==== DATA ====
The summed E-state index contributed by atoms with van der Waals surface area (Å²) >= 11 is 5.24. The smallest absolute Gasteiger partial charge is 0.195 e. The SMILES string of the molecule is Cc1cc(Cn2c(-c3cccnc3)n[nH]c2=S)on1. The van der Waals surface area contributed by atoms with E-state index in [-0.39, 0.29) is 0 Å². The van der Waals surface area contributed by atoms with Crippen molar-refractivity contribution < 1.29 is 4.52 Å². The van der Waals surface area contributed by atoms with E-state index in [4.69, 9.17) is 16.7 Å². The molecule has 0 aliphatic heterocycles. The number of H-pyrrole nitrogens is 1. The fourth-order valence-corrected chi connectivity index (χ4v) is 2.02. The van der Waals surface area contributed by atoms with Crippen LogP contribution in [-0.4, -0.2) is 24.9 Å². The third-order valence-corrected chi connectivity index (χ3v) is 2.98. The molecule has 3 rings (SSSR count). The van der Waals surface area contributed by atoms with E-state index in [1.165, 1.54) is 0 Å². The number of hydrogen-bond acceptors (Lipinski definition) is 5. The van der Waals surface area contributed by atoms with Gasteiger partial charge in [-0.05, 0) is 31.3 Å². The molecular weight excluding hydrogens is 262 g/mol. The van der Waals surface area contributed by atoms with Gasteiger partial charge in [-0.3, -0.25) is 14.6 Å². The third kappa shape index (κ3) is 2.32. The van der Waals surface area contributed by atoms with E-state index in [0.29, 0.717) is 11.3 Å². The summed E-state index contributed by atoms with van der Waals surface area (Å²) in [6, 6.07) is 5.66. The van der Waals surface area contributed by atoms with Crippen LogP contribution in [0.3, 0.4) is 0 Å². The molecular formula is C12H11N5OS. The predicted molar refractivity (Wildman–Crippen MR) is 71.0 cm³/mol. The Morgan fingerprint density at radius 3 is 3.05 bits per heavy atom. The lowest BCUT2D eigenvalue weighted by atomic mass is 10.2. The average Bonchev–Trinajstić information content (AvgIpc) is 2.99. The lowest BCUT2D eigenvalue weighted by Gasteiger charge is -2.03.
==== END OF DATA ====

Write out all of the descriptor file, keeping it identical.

The summed E-state index contributed by atoms with van der Waals surface area (Å²) >= 11 is 5.24. The smallest absolute Gasteiger partial charge is 0.195 e. The SMILES string of the molecule is Cc1cc(Cn2c(-c3cccnc3)n[nH]c2=S)on1. The van der Waals surface area contributed by atoms with E-state index in [-0.39, 0.29) is 0 Å². The van der Waals surface area contributed by atoms with Crippen molar-refractivity contribution < 1.29 is 4.52 Å². The van der Waals surface area contributed by atoms with E-state index in [4.69, 9.17) is 16.7 Å². The molecule has 0 aliphatic heterocycles. The number of H-pyrrole nitrogens is 1. The fourth-order valence-corrected chi connectivity index (χ4v) is 2.02. The van der Waals surface area contributed by atoms with Crippen LogP contribution in [-0.4, -0.2) is 24.9 Å². The third-order valence-corrected chi connectivity index (χ3v) is 2.98. The molecule has 3 rings (SSSR count). The van der Waals surface area contributed by atoms with E-state index in [1.165, 1.54) is 0 Å². The number of hydrogen-bond acceptors (Lipinski definition) is 5. The van der Waals surface area contributed by atoms with Gasteiger partial charge in [-0.05, 0) is 31.3 Å². The molecular weight excluding hydrogens is 262 g/mol. The van der Waals surface area contributed by atoms with Gasteiger partial charge in [-0.3, -0.25) is 14.6 Å². The third kappa shape index (κ3) is 2.32. The van der Waals surface area contributed by atoms with E-state index in [0.29, 0.717) is 11.3 Å². The summed E-state index contributed by atoms with van der Waals surface area (Å²) in [6, 6.07) is 5.66. The van der Waals surface area contributed by atoms with Crippen LogP contribution in [0.3, 0.4) is 0 Å². The molecular formula is C12H11N5OS. The predicted molar refractivity (Wildman–Crippen MR) is 71.0 cm³/mol. The Morgan fingerprint density at radius 3 is 3.05 bits per heavy atom. The lowest BCUT2D eigenvalue weighted by atomic mass is 10.2. The average Bonchev–Trinajstić information content (AvgIpc) is 2.99. The lowest BCUT2D eigenvalue weighted by Gasteiger charge is -2.03.